• Select a language for your function project: Choose Java.

    • Provide a group ID: Choose com.function.

    • Provide an artifact ID: Choose myFunction.

    • Provide a version: Choose 1.0-SNAPSHOT.

    • Provide a package name: Choose com.function.

    • Provide an app name: Choose myFunction-12345.

    • Select a template for your project's first function: Choose HTTP trigger.

    • Provide a function name: Type HttpExample.

    • Provide a namespace: Type My.Functions.
    • Authorization level: Choose Anonymous, which enables anyone to call your function endpoint. To learn about authorization level, see Authorization keys.
    • Select how you would like to open your project: Choose Add to workspace.
  4. Using this information, Visual Studio Code generates an Azure Functions project with an HTTP trigger. You can view the local project files in the Explorer. To learn more about files that are created, see Generated project files.

Run the function locally

Visual Studio Code integrates with Azure Functions Core Tools to let you run this project on your local development computer before you publish to Azure.

  1. To call your function, press F5 to start the function app project. Output from Core Tools is displayed in the Terminal panel.

  2. If you haven't already installed Azure Functions Core Tools, select Install at the prompt. When the Core Tools are installed, your app starts in the Terminal panel. You can see the URL endpoint of your HTTP-triggered function running locally.

    Azure local output

  3. With Core Tools running, navigate to the following URL to execute a GET request, which includes ?name=Functions query string.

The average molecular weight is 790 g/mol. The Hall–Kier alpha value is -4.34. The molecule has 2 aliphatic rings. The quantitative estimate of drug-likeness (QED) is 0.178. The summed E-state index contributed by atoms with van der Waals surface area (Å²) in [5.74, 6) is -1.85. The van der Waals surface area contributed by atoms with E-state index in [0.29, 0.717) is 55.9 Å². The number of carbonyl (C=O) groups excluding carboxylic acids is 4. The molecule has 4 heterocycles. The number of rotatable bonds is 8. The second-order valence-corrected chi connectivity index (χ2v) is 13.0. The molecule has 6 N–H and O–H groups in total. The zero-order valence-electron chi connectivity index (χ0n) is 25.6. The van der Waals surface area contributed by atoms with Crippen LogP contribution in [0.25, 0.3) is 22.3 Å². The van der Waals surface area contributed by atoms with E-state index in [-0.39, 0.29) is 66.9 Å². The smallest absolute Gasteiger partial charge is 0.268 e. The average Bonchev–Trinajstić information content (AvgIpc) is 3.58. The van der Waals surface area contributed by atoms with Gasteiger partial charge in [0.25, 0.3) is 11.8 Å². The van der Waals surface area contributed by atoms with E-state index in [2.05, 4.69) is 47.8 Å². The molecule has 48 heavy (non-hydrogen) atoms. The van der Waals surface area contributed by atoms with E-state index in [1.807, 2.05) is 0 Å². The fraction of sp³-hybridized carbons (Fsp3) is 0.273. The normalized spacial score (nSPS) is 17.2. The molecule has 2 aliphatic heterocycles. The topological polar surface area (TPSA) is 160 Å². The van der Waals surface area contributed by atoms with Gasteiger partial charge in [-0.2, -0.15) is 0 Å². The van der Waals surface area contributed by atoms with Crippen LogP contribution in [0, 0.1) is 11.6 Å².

http://localhost:7071/api/HttpExample?name=Functions

  4. A response is returned, which looks like the following in a browser:

    Function localhost response in the browser

  5. Information about the request is shown in Terminal panel.

    Function execution in Terminal panel

  6. Press Ctrl + C to stop Core Tools and disconnect the debugger.

Run the function locally

Azure Functions Core Tools integrates with Visual Studio Code to let you run and debug an Azure Functions project locally. For details on how to debug in Visual Studio Code, see Debug PowerShell Azure Functions locally.

  1. Press F5 to start the function app project. Output from Core Tools is displayed in the Terminal panel.

  2. In the Terminal panel, copy the URL endpoint of your HTTP-triggered function.

    Azure local output

  3. Append the query string ?name=<yourname> to this URL, and then use Invoke-RestMethod in a second PowerShell command prompt to execute the request, as follows:

    PS > Invoke-RestMethod -Method Get -Uri http://localhost:7071/api/HttpTrigger?name=PowerShell
    Hello PowerShell
    

    You can also execute the GET request from a browser from the following URL:

    http://localhost:7071/api/HttpExample?name=PowerShell